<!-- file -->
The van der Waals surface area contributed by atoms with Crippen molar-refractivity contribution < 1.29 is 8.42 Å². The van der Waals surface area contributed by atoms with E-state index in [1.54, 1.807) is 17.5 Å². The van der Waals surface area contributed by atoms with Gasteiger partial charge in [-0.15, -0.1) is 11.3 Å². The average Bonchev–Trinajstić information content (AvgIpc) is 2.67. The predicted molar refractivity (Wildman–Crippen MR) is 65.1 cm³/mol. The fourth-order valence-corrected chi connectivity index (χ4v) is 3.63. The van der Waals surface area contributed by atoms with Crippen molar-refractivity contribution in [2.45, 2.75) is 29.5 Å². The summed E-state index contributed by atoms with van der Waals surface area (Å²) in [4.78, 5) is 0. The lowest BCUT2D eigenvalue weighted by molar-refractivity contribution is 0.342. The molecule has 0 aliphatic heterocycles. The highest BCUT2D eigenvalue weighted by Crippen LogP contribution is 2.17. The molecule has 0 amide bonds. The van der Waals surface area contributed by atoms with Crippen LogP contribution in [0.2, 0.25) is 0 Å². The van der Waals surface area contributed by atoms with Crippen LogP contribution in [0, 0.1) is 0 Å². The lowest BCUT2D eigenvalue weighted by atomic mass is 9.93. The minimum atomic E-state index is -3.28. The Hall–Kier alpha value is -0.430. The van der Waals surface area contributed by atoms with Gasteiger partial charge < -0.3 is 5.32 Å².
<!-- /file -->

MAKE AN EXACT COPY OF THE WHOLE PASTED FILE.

The van der Waals surface area contributed by atoms with Crippen molar-refractivity contribution < 1.29 is 8.42 Å². The van der Waals surface area contributed by atoms with E-state index in [1.54, 1.807) is 17.5 Å². The van der Waals surface area contributed by atoms with Gasteiger partial charge in [-0.15, -0.1) is 11.3 Å². The average Bonchev–Trinajstić information content (AvgIpc) is 2.67. The predicted molar refractivity (Wildman–Crippen MR) is 65.1 cm³/mol. The fourth-order valence-corrected chi connectivity index (χ4v) is 3.63. The van der Waals surface area contributed by atoms with Crippen molar-refractivity contribution in [2.45, 2.75) is 29.5 Å². The summed E-state index contributed by atoms with van der Waals surface area (Å²) in [4.78, 5) is 0. The lowest BCUT2D eigenvalue weighted by molar-refractivity contribution is 0.342. The molecule has 0 aliphatic heterocycles. The highest BCUT2D eigenvalue weighted by Crippen LogP contribution is 2.17. The molecule has 0 amide bonds. The van der Waals surface area contributed by atoms with Crippen LogP contribution in [0.2, 0.25) is 0 Å². The van der Waals surface area contributed by atoms with Crippen LogP contribution in [0, 0.1) is 0 Å². The lowest BCUT2D eigenvalue weighted by atomic mass is 9.93. The minimum atomic E-state index is -3.28. The Hall–Kier alpha value is -0.430. The van der Waals surface area contributed by atoms with Gasteiger partial charge < -0.3 is 5.32 Å².